Alkaline burn of cornea with associated
conjunctival blanching

ICD-10 Diagnosis Codes:

T26.61XA–Corrosion of cornea and conjunctival sac,
right eye, Initial encounter

T26.61XD–Corrosion of cornea and conjunctival sac,
right eye, Subsequent encounter

T26.61XS–Corrosion of cornea and conjunctival sac,
right eye, Sequela 

T26.62XA–Corrosion of cornea and conjunctival sac,
left eye, Initial encounter

T26.62XD–Corrosion of cornea and conjunctival sac,
left eye, Subsequent encounter

T26.62XS–Corrosion of cornea and conjunctival sac,
left eye, Sequela


Alkaline Chemical Burn of Cornea and Conjunctival Sac


Burn Confined To Eye And Adnexa


Chemical agents that have a pH greater than 7 are alkaline and have a high likelihood for ocular damage.

Alkaline chemical burns can cause minor or irreversible damage to the ocular surface.

  • Cornea
  • Limbus
  • Conjunctiva

The prognosis for recovery depends upon the following factors:

  • Type of chemical
  • Severity of the burn
  • Type of treatment
  • Intensity of treatment

Chemical burns damage the ocular surface through several mechanisms:

  • Damage to the corneal epithelium
  • Damage to the corneal stroma
  • Damage to the limbus
  • Conjunctivalization  

Damage to the Corneal Epithelium

The corneal epithelium is involved in the following functions:

  • Maintaining the integrity of the optical surface
  • Maintaining stromal hydration
  • Regulating the metabolism of stromal keratocytes

Damage to the Corneal Stroma

Keratocytes are required to maintain the corneal stroma because they synthesize the collagen required to regenerate the tissue.  If the ciliary body is affected by the chronic inflammation associated with chemical burns, altered aqueous chemistry may lead to compromised keratocyte synthesis of collagen.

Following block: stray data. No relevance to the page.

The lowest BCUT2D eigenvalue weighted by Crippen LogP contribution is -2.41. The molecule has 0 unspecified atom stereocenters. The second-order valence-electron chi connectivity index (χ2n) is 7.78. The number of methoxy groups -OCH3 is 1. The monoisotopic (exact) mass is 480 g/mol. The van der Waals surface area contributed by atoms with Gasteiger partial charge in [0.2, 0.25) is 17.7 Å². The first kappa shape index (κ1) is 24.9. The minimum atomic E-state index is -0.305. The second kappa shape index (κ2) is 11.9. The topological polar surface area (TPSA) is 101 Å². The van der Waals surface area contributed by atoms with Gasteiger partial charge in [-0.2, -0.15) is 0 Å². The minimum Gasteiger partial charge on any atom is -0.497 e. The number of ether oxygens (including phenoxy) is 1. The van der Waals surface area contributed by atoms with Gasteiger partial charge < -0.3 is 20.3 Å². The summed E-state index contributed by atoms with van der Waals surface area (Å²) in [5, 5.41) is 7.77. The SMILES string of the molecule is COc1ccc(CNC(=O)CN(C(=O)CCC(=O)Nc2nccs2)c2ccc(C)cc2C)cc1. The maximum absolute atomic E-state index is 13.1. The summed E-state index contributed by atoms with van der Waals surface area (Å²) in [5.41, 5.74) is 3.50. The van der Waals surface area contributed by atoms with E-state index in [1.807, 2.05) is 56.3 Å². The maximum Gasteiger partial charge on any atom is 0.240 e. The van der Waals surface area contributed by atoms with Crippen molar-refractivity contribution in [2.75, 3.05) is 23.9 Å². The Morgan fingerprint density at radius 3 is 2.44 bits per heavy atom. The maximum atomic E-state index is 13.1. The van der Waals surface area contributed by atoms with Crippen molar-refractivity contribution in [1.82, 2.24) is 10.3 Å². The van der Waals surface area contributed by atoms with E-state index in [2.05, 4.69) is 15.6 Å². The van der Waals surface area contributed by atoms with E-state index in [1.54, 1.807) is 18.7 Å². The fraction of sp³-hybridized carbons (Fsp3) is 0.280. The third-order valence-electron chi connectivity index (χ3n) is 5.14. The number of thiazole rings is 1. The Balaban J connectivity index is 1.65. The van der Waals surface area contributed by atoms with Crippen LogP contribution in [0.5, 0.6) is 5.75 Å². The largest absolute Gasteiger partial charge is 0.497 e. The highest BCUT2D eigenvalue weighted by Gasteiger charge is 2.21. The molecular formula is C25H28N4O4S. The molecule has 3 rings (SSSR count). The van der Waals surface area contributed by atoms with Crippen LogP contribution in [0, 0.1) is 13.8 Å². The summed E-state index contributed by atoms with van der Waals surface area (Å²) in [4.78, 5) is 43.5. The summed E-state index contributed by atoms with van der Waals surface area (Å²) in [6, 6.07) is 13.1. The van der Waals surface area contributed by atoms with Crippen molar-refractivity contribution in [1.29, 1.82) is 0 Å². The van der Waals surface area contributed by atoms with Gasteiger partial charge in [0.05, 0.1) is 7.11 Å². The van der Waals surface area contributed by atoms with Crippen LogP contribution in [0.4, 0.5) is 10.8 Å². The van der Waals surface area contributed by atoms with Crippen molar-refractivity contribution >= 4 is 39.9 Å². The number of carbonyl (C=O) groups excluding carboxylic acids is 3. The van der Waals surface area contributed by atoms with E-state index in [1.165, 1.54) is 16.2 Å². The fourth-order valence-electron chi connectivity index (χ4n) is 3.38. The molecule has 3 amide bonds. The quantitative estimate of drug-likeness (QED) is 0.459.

Damage to the Limbus

Limbal stem cells are found in the perilimbal conjunctiva.  They create a barrier function against conjunctival epithelial cells and keep them from moving onto the cornea.  If a chemical burn damages or destroys the limbus, it produces a condition called limbal stem cell deficiency.

In patients with limbal stem cell deficiency, cells from the bulbar conjunctiva invade the cornea and produce the following abnormal findings:

  • Chronic inflammation
  • Neovascularization
  • Loss of stromal transparency
  • Stromal scarring
  • Loss of vision

Natural History of Chemical Burns 

After the ocular surface has been damaged from a chemical burn, the cornea attempts to repair itself through multiple mechanisms:

  • Epithelial regrowth and migration
  • Collagen synthesis and degradation
  • Activation and migration of keratocytes

The clinical course of the chemical burn recovery process can be divided into three phases:

Acute Repair Phase

  • Initial injury through day 7
  • First inflammatory wave begins
  • Reepithelialization begins if there is no limbal ischemia
  • Treatment is directed at encouraging epithelial migration and controlling inflammation
    • bandage contact lenses
    • topical steroids
    • use kerato-friendly topical antibiotics

Intermediate Repair Phase

  • Days 7 through 21 after the initial injury
  • Grade I burns are usually reepithelialized
  • Second inflammatory wave begins
  • Grade II burns may have persistent epithelial defects
  • Grades III and IV burns will have little to no reepithelialization
  • Collagenase activity peaks in the corneal stroma
  • Treatment is directed at encouraging collagen synthesis and minimizing collagenase activity

Late Repair Phase

  • After day 21 of the initial injury
  • Grade I burns are usually reepithelialized
  • Grade II burns may have focal limbal ischemia and focal conjunctivalization
  • Grade III burns usually demonstrate delayed reepithelialization and conjunctivalization